Each year about this time I hear a voice.

It is a voice that only some of us hear.

The voice tells me, in no uncertain terms, to buy fresh figs. Quite a lot of fresh figs. Insane amounts of fresh figs. And I heed it.

See, there are those of us who while away the better part of a year waiting to experience the perfectly ripe fig: the plump teardrop shape, the satiny pulp punctuated by the jolt of hundreds of tiny seeds, the honeyed sweetness. It is a sensation one does not soon forget.

But it's not just the taste that triggers this desire. It's also the nine months of fig deprivation. Unlike other fruits and vegetables in our global economy -- asparagus that arrive in markets even in the dead of winter, melons that have no business appearing in October -- the fig has resisted accommodating today's demanding consumers. Figs refuse to be coaxed into ripeness by contrivance, which rules out the notion of year-round figs.

The first batch arrives sometime during June and lasts but a few short weeks. A cruel tease, if you will, before a second, lengthier fig season picks up in late July. During a good year, the second season lasts through September, which translates to something along the line of eight weeks of figs. Fifty-six days, give or take a few.

Then one day, without warning, they just disappear.

The ensuing nine-month hiatus can make you forget the fact that not all figs are created equal. When figs finally do return, the masterminds behind modern packaging seem to presuppose an uncanny ability on the part of the consumer to intuit fig readiness through the barrier of clear, tightly fastened plastic containers.

Such measures may be a necessary evil, designed to protect the delicate fruit from being squashed. To slyly jimmy open a box in the store and steal a quick squeeze -- a reliable indicator of readiness -- does little good. There is usually one lusciously plump, ripe fig nearly bursting out of its skin sitting alongside three others of varying degrees of development -- either hard, hopelessly underripe figs or mushy figs whose sweetness has begun to fade.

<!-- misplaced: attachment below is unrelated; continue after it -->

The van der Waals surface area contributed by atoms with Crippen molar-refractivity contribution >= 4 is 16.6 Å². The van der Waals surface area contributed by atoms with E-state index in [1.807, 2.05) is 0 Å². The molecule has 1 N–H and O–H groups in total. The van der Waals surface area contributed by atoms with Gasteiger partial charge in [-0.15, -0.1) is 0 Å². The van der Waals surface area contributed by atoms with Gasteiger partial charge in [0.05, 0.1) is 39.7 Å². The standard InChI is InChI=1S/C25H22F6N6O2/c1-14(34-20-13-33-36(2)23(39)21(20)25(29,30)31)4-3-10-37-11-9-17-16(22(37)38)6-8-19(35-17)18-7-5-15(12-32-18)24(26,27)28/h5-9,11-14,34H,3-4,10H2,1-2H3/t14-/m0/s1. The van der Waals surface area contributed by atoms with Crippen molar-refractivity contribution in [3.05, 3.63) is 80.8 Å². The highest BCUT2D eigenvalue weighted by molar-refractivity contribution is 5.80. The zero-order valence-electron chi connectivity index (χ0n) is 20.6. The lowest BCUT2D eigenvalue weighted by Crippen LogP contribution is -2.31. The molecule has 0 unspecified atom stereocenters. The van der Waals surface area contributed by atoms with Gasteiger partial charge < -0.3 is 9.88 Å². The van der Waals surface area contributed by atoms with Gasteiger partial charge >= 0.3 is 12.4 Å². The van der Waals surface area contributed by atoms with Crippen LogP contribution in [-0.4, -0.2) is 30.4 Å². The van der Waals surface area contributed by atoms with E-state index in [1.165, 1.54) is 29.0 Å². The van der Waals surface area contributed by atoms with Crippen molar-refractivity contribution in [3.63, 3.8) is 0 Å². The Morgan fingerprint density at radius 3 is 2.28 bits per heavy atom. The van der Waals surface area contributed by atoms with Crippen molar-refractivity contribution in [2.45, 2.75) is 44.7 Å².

And that is why I buy unthinkable amounts of figs and accept the reality: Some are perfect, some are not.

It seems obvious what to do with the perfect ones. (Eat them unadulterated or spoon them up with yogurt and honey.)

It's the less desirable figs that are a challenge. There are ways to work around their flaws if you use ingredients and techniques that de-emphasize their imperfection. Most underripe figs can be coaxed into a state of softness on the counter or masked in a pan sauce or in preserves. Overripe figs need to be treated so that their mushy texture and compromised sweetness is not an issue: smashed onto a sandwich of contrasting textures and flavors, such as goat cheese, prosciutto and arugula, or stirred into an already sufficiently sweet caramel sauce.

Classic pairings include assertive flavors and creamy textures: Fig and arugula salad with balsamic vinegar. Figs wrapped in paper-thin slices of cured prosciutto or serrano ham that crisp and sizzle when grilled or broiled briefly.

Other ingredients that go particularly well with figs are salty aged cheeses or soft, creamy goat or blue cheeses; nuts, particularly almonds and walnuts; caramel; herbs such as thyme and rosemary. Even chocolate goes well with figs.

You just sort of need to use your imagination. After all, the season is entirely too short to have spent even a moment ruing an imperfect fig.